THE GALLERY

Located at the entrance to the UNESCO World Heritage Site on Lincoln Street in the heart of picturesque Lunenburg, the Laurie Swim Gallery showcases Laurie’s work in a beautiful setting. The Gallery shows some of Laurie’s original quilted artwork, her prints, her cards and her books. 

 

This year, for the first time, the gallery is representing the work of two other award-winning artists -- Hangama Amiri, painter, and Chippie Kennedy, sculptor. The addition of these fine artists inspired the show, Stitch, Paint, Sculpt: Three Artists, Three Media, and boasted an opening reception that attracted a large number of visitors. Please visit our CATALOGUES page to view more of all the artists' work.

 

Visitors reviewing their experience on TripAdvisor have described the gallery as follows:

 

"This might have been our favourite stop in Lunenburg. Laurie Swim is just an amazing artist, hard to believe she can create what she does with fabric and thread.” 

 

"These quilts are extraordinary works of art and like no other quilts I had ever seen. These works by Laurie Swim are exuberant works of art. ...This is a top attraction in Lunenburg.”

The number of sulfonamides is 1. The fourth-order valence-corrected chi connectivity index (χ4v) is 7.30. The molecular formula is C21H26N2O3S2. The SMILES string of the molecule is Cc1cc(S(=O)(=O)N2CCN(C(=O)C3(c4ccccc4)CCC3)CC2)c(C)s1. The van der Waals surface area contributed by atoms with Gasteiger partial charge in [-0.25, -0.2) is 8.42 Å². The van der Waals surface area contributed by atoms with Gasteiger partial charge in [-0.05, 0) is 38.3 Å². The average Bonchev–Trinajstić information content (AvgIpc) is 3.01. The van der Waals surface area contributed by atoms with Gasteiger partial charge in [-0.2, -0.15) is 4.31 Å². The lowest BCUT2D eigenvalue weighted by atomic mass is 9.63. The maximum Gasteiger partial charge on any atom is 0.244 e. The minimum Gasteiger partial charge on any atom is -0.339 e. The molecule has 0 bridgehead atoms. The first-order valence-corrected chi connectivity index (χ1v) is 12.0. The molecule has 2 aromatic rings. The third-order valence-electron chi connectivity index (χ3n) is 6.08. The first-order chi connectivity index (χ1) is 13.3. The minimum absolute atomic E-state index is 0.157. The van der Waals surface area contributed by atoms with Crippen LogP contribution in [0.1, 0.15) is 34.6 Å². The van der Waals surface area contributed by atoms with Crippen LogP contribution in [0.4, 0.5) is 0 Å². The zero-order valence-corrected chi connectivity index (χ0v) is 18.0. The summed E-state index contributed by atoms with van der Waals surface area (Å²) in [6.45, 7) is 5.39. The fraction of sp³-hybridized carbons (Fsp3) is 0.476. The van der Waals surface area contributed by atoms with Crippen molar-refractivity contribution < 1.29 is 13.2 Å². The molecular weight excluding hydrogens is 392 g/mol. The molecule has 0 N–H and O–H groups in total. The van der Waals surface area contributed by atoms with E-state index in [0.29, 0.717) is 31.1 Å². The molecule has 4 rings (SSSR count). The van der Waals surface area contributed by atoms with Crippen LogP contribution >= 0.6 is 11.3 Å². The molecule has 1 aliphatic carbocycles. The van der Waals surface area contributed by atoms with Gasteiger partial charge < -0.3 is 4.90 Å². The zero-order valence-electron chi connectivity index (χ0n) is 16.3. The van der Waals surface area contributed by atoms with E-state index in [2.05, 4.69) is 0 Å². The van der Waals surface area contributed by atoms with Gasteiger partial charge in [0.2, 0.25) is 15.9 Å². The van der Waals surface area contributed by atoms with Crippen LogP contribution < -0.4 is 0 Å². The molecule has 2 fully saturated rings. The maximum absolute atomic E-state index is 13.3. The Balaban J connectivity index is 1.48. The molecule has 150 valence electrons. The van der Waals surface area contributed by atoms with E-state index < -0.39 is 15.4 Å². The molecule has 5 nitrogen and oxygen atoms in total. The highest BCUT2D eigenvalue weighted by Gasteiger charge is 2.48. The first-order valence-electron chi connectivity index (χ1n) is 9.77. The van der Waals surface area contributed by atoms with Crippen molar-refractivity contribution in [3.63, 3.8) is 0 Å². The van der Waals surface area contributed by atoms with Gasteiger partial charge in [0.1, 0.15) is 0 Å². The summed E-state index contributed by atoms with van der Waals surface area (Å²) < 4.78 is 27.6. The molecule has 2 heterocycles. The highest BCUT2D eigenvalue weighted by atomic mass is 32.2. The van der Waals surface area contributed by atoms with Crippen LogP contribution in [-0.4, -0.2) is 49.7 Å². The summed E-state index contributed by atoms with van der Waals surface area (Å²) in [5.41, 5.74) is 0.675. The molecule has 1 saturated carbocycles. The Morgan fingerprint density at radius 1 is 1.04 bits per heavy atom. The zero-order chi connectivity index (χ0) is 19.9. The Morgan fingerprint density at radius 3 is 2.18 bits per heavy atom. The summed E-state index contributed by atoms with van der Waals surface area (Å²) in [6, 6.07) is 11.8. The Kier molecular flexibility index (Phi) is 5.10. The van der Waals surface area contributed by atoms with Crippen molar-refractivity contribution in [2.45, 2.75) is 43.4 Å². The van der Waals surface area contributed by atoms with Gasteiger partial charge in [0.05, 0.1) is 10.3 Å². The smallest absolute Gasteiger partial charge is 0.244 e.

"You don't have to be a quilter to love this gallery — just someone who appreciates the skill and artistic talent involved in making the work on display here. Every piece is a feast for the eyes, and definitely a huge advance over traditional quilting. Laurie Swim makes many terrific choices when she composes a piece — everything from colour and composition to the choice of fabrics and stitches, when to hand-paint a piece or the whole thing, etc. I was blown away!”

TAKE A PEEK AT LAURIE'S ART 

    © 2015 - 2019
    Art Quilt Publishing Corp. 
    Laurie Swim 
    Nova Scotia, Canada

    138 Lincoln Street, Lunenburg

    Nova Scotia, Canada, B0J 2C0
    Toll-free phone: 1-877-272-2220

    9.00-18.00 EST

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    "Down Home", 2016

    Making my work is an organic process. Down Home, 40”x60”, is one of my favorites. I have worked with this subject before in a smaller study called Choices. It started with a photograph of our son Jake, just before he decided, some years ago, to leave Nova Scotia and return to Ontario. Down Home, completed in Spring, depicts the same scene, with Jake now portrayed as a more mature young man. This is a good example of how the process transports me.

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